“It takes faith that what you’re doing will one day bear fruit.” Ah – yes! I think we all need to periodically stroll those vinyards and remember that good things take time, and that all things have their own rhythm. It is the antidote to our ‘results NOW’ culture. Thank you, Susan, for this beautiful reminder!
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Kristen says October 6, 2016

What an amazing adventure you are on! I cannot imagine having the patience to write a novel and I admire those that do! I can see where it would be a lot like gardening, something I have started enjoying the past years as well.

Erinn Sluka says October 6, 2016

With an 8 year old we are practicing patience which is so hard to have when young

Jennifer Quisenberry says October 6, 2016

How delightful! I thoroughly enjoy visiting vineyards and attending wine tastings. What a wonderful way to spend the day!
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Kathy @ SMART Living 365 says October 6, 2016

Hi Susan! Having just gone to Napa for the first time and then touring Sonoma County tasting wines, I could relate to this post on many levels. Yes to the fact that most anything great takes time and commitment. I love this quote, “It takes a measure of courage (and perhaps stubbornness) to keep one’s commitment while toiling at an endeavor that will be all those years in the making.” thank you for reminding why I do what I do. 🙂 ~Kathy
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Renee groskreutz says October 6, 2016

I am just starting to see the fruits of my labor and it is a beautiful feeling. It has taken me several years to get here though. This is such a wonderful reminder.
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Kristen Female Wilson says October 6, 2016

I had to do a double take… thought you and Katarina merged.. lol So true that we need to be true to ourselves and well… do what we say… not only for others but for ourselves. Thanks, nice learning experience.
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Alene A Geed says October 6, 2016

Characters ripening and maturing.. I love the way you express yourself. Probably why you are a writer. Also love the name of your book.

Myteenguide says October 7, 2016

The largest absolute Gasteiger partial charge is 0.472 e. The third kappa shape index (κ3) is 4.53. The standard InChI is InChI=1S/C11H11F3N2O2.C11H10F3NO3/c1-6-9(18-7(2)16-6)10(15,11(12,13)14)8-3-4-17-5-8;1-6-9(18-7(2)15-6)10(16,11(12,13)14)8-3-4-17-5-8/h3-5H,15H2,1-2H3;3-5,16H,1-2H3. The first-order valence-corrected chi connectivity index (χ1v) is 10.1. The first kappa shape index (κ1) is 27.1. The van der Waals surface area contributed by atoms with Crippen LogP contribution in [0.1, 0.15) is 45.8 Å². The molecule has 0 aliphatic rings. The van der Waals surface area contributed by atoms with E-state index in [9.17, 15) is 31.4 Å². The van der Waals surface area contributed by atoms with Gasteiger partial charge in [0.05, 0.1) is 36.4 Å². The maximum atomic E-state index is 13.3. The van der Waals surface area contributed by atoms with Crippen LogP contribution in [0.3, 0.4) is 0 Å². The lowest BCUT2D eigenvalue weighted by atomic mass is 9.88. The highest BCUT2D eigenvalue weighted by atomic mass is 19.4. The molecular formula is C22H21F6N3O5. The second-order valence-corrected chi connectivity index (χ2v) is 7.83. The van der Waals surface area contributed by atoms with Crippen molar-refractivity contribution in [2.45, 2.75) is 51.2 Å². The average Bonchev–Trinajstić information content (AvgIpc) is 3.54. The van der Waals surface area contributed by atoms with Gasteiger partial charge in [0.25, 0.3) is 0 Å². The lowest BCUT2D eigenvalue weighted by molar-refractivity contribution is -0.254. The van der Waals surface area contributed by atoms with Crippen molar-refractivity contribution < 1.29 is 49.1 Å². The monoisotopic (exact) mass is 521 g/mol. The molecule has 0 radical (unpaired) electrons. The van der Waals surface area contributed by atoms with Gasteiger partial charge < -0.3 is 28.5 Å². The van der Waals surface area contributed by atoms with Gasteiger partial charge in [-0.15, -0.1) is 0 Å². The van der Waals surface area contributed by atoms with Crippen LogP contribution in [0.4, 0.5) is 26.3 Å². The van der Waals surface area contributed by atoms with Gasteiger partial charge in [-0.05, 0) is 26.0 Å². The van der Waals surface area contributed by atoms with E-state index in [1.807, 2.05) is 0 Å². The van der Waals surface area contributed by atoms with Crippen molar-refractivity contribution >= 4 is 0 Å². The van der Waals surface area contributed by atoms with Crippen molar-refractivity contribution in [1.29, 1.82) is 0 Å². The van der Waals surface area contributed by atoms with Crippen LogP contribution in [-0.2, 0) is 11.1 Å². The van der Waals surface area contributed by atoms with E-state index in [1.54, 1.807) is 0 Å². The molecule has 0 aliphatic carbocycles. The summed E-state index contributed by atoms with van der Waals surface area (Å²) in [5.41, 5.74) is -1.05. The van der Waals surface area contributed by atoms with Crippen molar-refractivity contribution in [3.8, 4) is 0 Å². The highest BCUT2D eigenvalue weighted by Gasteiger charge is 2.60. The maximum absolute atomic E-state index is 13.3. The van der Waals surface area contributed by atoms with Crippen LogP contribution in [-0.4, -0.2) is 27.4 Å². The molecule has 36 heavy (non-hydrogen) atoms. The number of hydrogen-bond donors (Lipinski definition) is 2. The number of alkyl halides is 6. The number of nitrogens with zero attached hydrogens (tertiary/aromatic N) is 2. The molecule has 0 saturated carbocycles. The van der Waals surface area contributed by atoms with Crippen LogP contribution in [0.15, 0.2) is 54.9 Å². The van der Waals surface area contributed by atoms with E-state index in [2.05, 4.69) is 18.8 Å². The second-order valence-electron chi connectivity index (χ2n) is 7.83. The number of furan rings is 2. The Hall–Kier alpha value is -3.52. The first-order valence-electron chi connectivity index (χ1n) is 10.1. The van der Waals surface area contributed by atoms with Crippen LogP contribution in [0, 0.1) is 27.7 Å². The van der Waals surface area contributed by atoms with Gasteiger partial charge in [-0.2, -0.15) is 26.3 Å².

What a nice post, very inspiring. Fruits of the labor are not easy to get, take a lot of hard work.

Christy says October 7, 2016

Everything worthwhile takes time. Putting in the effort is always worth it or at least it has been for me. Never give up on yourself.
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Kimberly says October 7, 2016

Sometimes I think that the things I do are not worth my time because I feel like I am not getting anywhere at the pace I want to. But I have to remember that getting from point A to point B usually takes some time no matter where you’re going.
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Joan M Harrington says October 7, 2016

Really enjoyed this post Susan as it really got me wanting to come and visit this winery 🙂 I am SO not a wine drinker, but the way in which you describe it well, you know……thank you for the awesome visual as relating to the fruits of your labor. I can totally relate and yes it seems like it takes forever for “fruit” to come, but as long as you have that one thing, FAITH that with all of your efforts that one day all of your hard work will pay off, it will be so worth it!

Thank you for sharing 🙂 Another great post!
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Kathy says October 8, 2016

Susan, When I was younger, my grandmother would let me help her make these amazing raised donuts. Of course, there was that time we had to wait for the yeast to make the dough rise and I complained the entire time about waiting and she would say, ” If you give things the time they need, you will get rewarded for your wait.’ This story reflects that well. Thanks for sharing.

Elizabeth O says October 10, 2016

One of the treasures of planting seeds is watching the effort of our labor come to fruition. I can appreciate the piece you shared and how it speaks to the actions we take in our lives.

Jackie Harder says October 11, 2016

Years to fruition…sigh. Yes. I get that. And it’s so hard to keep the faith! Thanks for the inspiration.

Joyce Hansen says October 12, 2016

Susan, my mind always escapes to what you are writing about. I swear the wine section is the supermarket is calling me.You remind me of how marketing is changing. Rather than place emphasis on benefits, it’s becoming the experience one gets from a product or service. But, more importantly, when we invest our lives in things and do not see the fruits of our labors it’s what we leave behind for the next generation to grow from.